Who said we wanted it to be easy?

That was the last I saw of the engine for a couple of weeks until it returned fitted to the cycle parts ready for wiring, ignition timing & fitting of the CEV 6055 “AC magneto”. Since the bottom end rebuild, RM had fitted the timing cover, Arrival for the next stage of the rebuild…barrel & (very distinctive) dynamo/selector cover. Quite a few alignment/adjustment problems were encountered but RM stuck with it & the gears now select perfectly.

The CEV 6055 was an unknown quantity to me having either used battery & coil or CDI systems. RM had used them with great success back in ’64 so, as a battery-less system, it was worth a try & of course entirely correct for the bike. I selected the best looking unit we had & removed the internal condenser replacing it with an external (& easily replaceable) new unit. Mag & wiring now in place, ignition timing under way.Old condensers always give trouble in my experience & the one in the 6055 is hard to get at & soldered into the wiring – not ideal for “Paddock Panic” replacement!

The remote points, with manual advance, is a far better system than the internal, fixed advance type first used with the 6055 but the points cam gave us some problems. It was not possible to get the correct timing within the adjustment range of the points back plate. After much head scratching another points cam was tried & we were able to get 50deg on full advance. I’m not sure if this was due to a cam that was “stoned” or just indicative of the poor quality control of the period. Testing gave us a spark so the 6055, which could not be simpler, might well prove to be the system of choice, only its need of an AC coil (not a common unit) concerns me should replacement be needed.

RM now was able to refit the head & start to prepare for the engines first bark in 43 years….

First Parilla ride in 43 years

Brmmm baaaa…. she lives!

So Saturday 2nd of June 2007 was set for the first fire up of the now fully rebuilt bike. Luckily it was a dry sunny day & she was looking good propped up outside RM’s front door.

A few “bumps” provided the odd whimper but nothing which could be considered as “running”. The oil used in assembly combined with our over enthusiastic “tickling” had wetted the plug. A session with a gas blow lamp dried out the plug & we tried again. Luckily RM had invited his son Chris over so we had two enthusiastic pushers to keep it turning over. After a few yards she struck up & the strident bellow of a Parilla on an open mega was heard.Still not running…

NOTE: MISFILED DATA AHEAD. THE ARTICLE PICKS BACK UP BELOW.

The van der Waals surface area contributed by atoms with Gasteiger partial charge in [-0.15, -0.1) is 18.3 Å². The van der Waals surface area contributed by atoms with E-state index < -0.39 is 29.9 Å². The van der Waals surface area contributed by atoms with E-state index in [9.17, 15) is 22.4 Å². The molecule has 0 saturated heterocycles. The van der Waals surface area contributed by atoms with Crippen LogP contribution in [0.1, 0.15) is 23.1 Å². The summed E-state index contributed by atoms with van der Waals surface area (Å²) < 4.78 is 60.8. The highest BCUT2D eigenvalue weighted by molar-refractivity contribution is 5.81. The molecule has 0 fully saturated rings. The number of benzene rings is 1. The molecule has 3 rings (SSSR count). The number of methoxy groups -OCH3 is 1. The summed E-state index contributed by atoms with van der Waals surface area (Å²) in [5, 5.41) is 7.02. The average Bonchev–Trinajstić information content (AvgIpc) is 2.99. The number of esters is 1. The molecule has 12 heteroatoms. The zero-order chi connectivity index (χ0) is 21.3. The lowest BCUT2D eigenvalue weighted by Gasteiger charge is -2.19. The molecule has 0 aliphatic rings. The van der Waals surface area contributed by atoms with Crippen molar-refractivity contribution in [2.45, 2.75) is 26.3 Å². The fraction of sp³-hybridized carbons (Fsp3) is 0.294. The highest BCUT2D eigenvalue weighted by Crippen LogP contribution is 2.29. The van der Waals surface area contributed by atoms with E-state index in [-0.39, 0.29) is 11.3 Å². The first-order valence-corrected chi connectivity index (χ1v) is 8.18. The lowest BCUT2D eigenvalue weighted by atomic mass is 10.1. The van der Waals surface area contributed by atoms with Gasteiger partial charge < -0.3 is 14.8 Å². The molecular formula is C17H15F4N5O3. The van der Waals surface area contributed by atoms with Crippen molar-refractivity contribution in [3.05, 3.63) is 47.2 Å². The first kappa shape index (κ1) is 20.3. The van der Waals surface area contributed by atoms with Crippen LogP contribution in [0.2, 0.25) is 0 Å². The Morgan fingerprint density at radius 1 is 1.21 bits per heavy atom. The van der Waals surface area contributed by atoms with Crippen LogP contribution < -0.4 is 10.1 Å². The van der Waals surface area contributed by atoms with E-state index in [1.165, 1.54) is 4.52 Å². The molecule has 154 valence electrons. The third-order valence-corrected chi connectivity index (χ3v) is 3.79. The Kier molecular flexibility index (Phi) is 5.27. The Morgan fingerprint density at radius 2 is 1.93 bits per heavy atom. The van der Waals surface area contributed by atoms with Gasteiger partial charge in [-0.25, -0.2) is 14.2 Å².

A couple of laps of RM’s (thankfully circular) drive allowed us to savour the moment & enjoy a sound not heard for quite some time.

Now the bike could be fully assembled & taken for its first track “shakedown” session

So the date was set for its first track outing – Mallory Park afternoon practice session Wednesday 6th of June ’07.

First test run…

The afternoon session was ideal for a first outing, long enough to get the feel for what needed doing without having to miss sessions whilst attempting over ambitious repairs/modifications. 3 x 20-minute outings spread over a 3 hour period allowed us only time to attend to matters affecting running, other flaws were noted for attention in the workshop on our return home.

Not only was this a test of the bike but also the new trailer & RM’s stock of tools & spares for the forthcoming trip to Schleiz

The EquipeThe first attempt at starting was not encouraging, a push down the paddock gave not a pop. Odd as it had been starting readily at home. What had changed? Only the addition of the OE points cover. Removal of the offending item resulted in a start on a set of rollers kindly offered by a near paddock neighbour. The cover had been shorting out on the points terminal. The session went well with the full 20 minutes being run. Towards the end, the bike sounded flat & some popping & banging was evident. On inspection, the exhaust flange had loosened & a lot of fuel dripping from the carb led us to think the fuel level was too high. The second session revealed some oil seepage from the head area but the bike ran very well in the first part of the run, in the later laps it reverted to its flat sound again & a look at the plug revealed a sooty covering with oil contamination. We dropped the fuel level a little before the third outing but this was not to be the answer. The third session allowed a few more laps but the oil leaks were worsening & the mixture was obviously not right. Plenty to think about & some work needed before the first public outing for the bike at Schleiz, but overall a very successful day with 60 minutes of running under the belt & no major problems.

Recognise the bike & rider? Actually the 125

First outing for 43 years, same style?